Scopoli's Shearwater

Scopoli’s Shearwater (Calonectris diomedea diomedea) off shore Barcelona. Photo: Jan Legner

At mid-morning we moved to Badalona harbour. Badalona is a big town inside Barcelona Metropolitan Area. Here we got in a gorgeous 100-years-old ship to enjoy the sea inmediatly in front of Barcelona. We went 4 miles off and was enough to get some interesting birds such as 8 Cory’s Shearwater (Calonectris diomedea), +20 Yelkouan Shearwater (Puffinus yelkouan) and at least 6 of the really endangered (less than 2500 pairs left) Balearic Shearwater (Puffinus mauretanicus) with good chances for photos! A Great Skua (Stercorarius skua) was also appearing but too far for most of the people joining us. Closer to the coastline commoner birds here were appearing such as Audouin’s Gull and Sandwinch Tern.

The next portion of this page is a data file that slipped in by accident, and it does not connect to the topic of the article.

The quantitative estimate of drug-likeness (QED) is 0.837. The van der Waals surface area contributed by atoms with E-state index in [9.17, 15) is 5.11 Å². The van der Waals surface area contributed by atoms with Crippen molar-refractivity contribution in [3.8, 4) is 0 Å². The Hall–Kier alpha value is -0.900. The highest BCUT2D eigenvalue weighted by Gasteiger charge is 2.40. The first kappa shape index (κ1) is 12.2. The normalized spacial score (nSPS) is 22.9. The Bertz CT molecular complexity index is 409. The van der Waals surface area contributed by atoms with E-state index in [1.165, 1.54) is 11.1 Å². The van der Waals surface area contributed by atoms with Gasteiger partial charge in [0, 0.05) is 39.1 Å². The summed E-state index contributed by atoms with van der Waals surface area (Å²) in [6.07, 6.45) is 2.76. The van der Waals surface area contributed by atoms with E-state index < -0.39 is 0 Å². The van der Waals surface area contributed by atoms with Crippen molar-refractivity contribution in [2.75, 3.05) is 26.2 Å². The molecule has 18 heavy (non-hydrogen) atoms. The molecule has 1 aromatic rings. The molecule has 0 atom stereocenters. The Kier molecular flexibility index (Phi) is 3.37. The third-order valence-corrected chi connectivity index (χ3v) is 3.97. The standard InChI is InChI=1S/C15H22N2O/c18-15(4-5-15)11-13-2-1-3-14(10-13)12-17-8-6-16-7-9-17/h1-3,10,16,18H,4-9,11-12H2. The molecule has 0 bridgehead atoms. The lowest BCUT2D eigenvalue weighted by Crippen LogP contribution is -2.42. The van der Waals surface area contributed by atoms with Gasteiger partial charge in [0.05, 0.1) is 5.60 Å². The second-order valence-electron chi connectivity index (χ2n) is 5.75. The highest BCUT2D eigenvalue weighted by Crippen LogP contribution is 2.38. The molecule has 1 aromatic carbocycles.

Back to the harbour we enjoyed a good lunch while commenting the busy morning, comparing the images and getting some final impressions of the whole tour. For me, I have to say that it was a gorgeous week and I’m proud and happy to be guiding a so gentle, funny, polite and passionate group of birdwatchers!!

I expect to see them again, here or there and enjoy some more birds together!

birdwatchers